Being back in Virginia is wonderful and difficult all at once. This Christmas is the longest Jim and I have spent back in our home towns, where our family is down the street and you have the ability to drop in and visit. It’s wonderful because this time is so rich – to catch up with family and friends you haven’t seen in for a long while, but difficult because everything is different than how you remembered it. Just because you leave doesn’t mean things stop while you’re gone – and that would be silly of me to think that it would. But when you visualize home and relationships vs the reality of it all when you make it back, reality is people and places change! And change can be so healthy and good! But that doesn’t necessarily mean it’s easy. I remember experiencing all these emotions when I was in college and would come home for breaks. All these little changes left me confused and wondering where my place is in all of it – my sociology professors referred to this experience as anomie: a sense of “normlessness”. What are my roles now, where do I belong in this picture, etc. Needless to say, I’ve experienced anomie these past couple of years: college, being newly married, moving multiple times, it was a constant state of change. For a person of rituals and routine, it was hard for me to find my place when my environment is constantly changing and my own role is constantly transforming. I had to adapt with it all.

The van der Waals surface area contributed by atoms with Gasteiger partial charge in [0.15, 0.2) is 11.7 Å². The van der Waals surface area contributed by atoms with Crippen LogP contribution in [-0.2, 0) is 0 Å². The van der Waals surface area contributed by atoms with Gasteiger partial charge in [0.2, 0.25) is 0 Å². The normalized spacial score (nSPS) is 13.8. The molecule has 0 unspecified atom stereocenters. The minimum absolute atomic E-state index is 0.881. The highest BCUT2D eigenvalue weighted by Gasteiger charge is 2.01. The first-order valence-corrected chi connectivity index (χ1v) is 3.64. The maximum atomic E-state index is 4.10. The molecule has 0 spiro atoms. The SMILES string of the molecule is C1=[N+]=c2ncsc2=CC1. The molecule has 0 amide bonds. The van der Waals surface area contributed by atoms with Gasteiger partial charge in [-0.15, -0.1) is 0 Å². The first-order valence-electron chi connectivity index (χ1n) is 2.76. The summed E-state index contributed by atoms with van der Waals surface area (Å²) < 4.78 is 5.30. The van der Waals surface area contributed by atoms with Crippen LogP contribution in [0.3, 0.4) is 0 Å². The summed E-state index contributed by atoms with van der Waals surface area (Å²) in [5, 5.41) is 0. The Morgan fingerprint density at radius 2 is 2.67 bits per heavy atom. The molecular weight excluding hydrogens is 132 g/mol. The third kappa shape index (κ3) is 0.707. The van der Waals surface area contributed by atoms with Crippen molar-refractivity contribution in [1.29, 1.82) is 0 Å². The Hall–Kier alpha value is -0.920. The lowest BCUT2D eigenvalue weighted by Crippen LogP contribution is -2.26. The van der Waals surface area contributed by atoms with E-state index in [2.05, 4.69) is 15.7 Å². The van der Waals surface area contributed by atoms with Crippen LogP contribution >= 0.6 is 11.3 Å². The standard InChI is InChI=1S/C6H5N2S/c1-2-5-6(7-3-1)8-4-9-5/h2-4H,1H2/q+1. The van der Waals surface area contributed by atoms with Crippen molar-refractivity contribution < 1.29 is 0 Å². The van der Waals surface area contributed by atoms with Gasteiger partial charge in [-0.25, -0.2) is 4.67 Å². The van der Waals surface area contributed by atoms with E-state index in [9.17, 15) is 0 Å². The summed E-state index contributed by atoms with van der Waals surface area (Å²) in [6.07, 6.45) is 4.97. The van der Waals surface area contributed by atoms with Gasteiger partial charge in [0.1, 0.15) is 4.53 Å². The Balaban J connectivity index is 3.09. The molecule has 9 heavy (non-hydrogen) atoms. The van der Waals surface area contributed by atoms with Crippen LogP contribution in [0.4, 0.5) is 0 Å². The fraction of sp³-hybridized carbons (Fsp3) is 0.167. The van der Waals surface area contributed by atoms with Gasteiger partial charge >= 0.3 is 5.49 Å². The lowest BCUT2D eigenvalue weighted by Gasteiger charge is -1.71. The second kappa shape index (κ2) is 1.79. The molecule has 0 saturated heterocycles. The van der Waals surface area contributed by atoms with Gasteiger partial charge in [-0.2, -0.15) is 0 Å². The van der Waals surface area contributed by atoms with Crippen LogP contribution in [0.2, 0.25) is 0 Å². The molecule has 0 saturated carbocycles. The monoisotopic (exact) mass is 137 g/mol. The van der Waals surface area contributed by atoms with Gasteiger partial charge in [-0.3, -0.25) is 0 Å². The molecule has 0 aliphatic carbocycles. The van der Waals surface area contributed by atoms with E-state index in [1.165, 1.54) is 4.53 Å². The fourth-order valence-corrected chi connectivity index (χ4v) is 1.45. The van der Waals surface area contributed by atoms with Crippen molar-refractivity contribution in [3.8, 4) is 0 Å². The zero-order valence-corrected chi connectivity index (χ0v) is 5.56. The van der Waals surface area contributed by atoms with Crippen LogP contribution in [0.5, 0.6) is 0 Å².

It is so wonderful to be with my family, the people who know me best and have loved me through all of life’s changes, and it hurts my heart to think about leaving. My little niece will continue to grow and her personality and physical characteristics will change (drastically, in my opinion, since she’s only a little over one years old!), my siblings will continue to grow in wisdom and knowledge through all of life’s experiences, my parents will continue to enjoy being grandparents but go back to being empty nesters once my little brothers head back to Covenant College for another semester. But I’m leaving home to go back home, and I’m continually changing and growing, too. And there is sanctification and beauty in the growing pains: in family relationships, in our marriage, in our friendships (old and new). Just because it’s difficult doesn’t mean it isn’t good – sanctification can be a painful process, but there can be beauty only made visible through the change, through the growing pains.